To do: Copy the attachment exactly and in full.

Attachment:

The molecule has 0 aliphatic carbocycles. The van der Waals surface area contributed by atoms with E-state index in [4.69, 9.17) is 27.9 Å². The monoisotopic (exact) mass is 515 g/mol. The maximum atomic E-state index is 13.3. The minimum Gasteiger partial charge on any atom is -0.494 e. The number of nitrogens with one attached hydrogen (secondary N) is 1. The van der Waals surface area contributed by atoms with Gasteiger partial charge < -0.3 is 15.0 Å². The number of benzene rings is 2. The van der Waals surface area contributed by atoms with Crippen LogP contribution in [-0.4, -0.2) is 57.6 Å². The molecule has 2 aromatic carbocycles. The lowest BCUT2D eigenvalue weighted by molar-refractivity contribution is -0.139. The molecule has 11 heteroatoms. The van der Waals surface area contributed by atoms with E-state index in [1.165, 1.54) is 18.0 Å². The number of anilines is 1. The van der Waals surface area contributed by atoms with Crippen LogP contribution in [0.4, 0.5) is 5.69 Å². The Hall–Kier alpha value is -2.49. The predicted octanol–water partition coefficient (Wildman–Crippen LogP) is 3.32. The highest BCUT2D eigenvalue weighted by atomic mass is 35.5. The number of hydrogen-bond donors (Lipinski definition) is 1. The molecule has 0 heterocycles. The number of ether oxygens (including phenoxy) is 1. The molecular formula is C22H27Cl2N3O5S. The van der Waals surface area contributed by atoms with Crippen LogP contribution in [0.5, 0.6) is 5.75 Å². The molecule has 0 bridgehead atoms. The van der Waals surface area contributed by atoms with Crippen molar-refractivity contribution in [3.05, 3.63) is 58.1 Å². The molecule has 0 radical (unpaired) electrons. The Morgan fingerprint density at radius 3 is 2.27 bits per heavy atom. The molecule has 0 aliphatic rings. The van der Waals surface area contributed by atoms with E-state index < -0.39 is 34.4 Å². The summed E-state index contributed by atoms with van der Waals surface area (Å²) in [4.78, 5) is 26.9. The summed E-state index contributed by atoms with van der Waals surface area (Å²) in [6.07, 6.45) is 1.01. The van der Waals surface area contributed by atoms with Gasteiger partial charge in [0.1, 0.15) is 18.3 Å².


The molecule has 0 aliphatic carbocycles. The van der Waals surface area contributed by atoms with E-state index in [4.69, 9.17) is 27.9 Å². The monoisotopic (exact) mass is 515 g/mol. The maximum atomic E-state index is 13.3. The minimum Gasteiger partial charge on any atom is -0.494 e. The number of nitrogens with one attached hydrogen (secondary N) is 1. The van der Waals surface area contributed by atoms with Gasteiger partial charge < -0.3 is 15.0 Å². The number of benzene rings is 2. The van der Waals surface area contributed by atoms with Crippen LogP contribution in [-0.4, -0.2) is 57.6 Å². The molecule has 2 aromatic carbocycles. The lowest BCUT2D eigenvalue weighted by molar-refractivity contribution is -0.139. The molecule has 11 heteroatoms. The van der Waals surface area contributed by atoms with E-state index in [1.165, 1.54) is 18.0 Å². The number of anilines is 1. The van der Waals surface area contributed by atoms with Crippen LogP contribution in [0.4, 0.5) is 5.69 Å². The Hall–Kier alpha value is -2.49. The predicted octanol–water partition coefficient (Wildman–Crippen LogP) is 3.32. The highest BCUT2D eigenvalue weighted by atomic mass is 35.5. The number of hydrogen-bond donors (Lipinski definition) is 1. The molecule has 0 heterocycles. The number of ether oxygens (including phenoxy) is 1. The molecular formula is C22H27Cl2N3O5S. The van der Waals surface area contributed by atoms with Crippen LogP contribution in [0.5, 0.6) is 5.75 Å². The molecule has 0 bridgehead atoms. The van der Waals surface area contributed by atoms with Crippen molar-refractivity contribution in [3.05, 3.63) is 58.1 Å². The molecule has 0 radical (unpaired) electrons. The Morgan fingerprint density at radius 3 is 2.27 bits per heavy atom. The molecule has 0 aliphatic rings. The van der Waals surface area contributed by atoms with E-state index < -0.39 is 34.4 Å². The summed E-state index contributed by atoms with van der Waals surface area (Å²) in [4.78, 5) is 26.9. The summed E-state index contributed by atoms with van der Waals surface area (Å²) in [6.07, 6.45) is 1.01. The van der Waals surface area contributed by atoms with Gasteiger partial charge in [0.1, 0.15) is 18.3 Å².